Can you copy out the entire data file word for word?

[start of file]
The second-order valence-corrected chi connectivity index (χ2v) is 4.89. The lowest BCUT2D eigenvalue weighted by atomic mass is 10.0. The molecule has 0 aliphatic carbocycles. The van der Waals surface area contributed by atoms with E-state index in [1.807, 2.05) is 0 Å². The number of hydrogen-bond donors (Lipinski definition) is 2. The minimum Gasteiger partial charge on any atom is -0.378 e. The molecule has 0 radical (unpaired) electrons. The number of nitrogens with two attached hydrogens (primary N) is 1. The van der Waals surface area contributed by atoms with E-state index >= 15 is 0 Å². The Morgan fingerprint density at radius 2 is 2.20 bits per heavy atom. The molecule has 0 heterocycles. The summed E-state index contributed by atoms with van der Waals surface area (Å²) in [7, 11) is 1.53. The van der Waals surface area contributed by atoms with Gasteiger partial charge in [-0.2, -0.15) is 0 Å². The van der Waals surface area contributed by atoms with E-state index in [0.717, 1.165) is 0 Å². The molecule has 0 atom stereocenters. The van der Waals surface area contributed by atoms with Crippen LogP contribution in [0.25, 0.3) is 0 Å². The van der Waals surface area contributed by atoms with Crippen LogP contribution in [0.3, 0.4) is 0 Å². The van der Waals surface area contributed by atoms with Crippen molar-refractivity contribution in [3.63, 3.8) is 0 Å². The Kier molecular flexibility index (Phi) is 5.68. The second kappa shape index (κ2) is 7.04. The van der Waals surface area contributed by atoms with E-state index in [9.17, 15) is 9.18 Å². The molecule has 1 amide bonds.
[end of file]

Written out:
The second-order valence-corrected chi connectivity index (χ2v) is 4.89. The lowest BCUT2D eigenvalue weighted by atomic mass is 10.0. The molecule has 0 aliphatic carbocycles. The van der Waals surface area contributed by atoms with E-state index in [1.807, 2.05) is 0 Å². The number of hydrogen-bond donors (Lipinski definition) is 2. The minimum Gasteiger partial charge on any atom is -0.378 e. The molecule has 0 radical (unpaired) electrons. The number of nitrogens with two attached hydrogens (primary N) is 1. The van der Waals surface area contributed by atoms with E-state index >= 15 is 0 Å². The Morgan fingerprint density at radius 2 is 2.20 bits per heavy atom. The molecule has 0 heterocycles. The summed E-state index contributed by atoms with van der Waals surface area (Å²) in [7, 11) is 1.53. The van der Waals surface area contributed by atoms with Gasteiger partial charge in [-0.2, -0.15) is 0 Å². The van der Waals surface area contributed by atoms with E-state index in [0.717, 1.165) is 0 Å². The molecule has 0 atom stereocenters. The van der Waals surface area contributed by atoms with Crippen LogP contribution in [0.25, 0.3) is 0 Å². The van der Waals surface area contributed by atoms with Crippen LogP contribution in [0.3, 0.4) is 0 Å². The van der Waals surface area contributed by atoms with Crippen molar-refractivity contribution in [3.63, 3.8) is 0 Å². The Kier molecular flexibility index (Phi) is 5.68. The second kappa shape index (κ2) is 7.04. The van der Waals surface area contributed by atoms with E-state index in [9.17, 15) is 9.18 Å². The molecule has 1 amide bonds.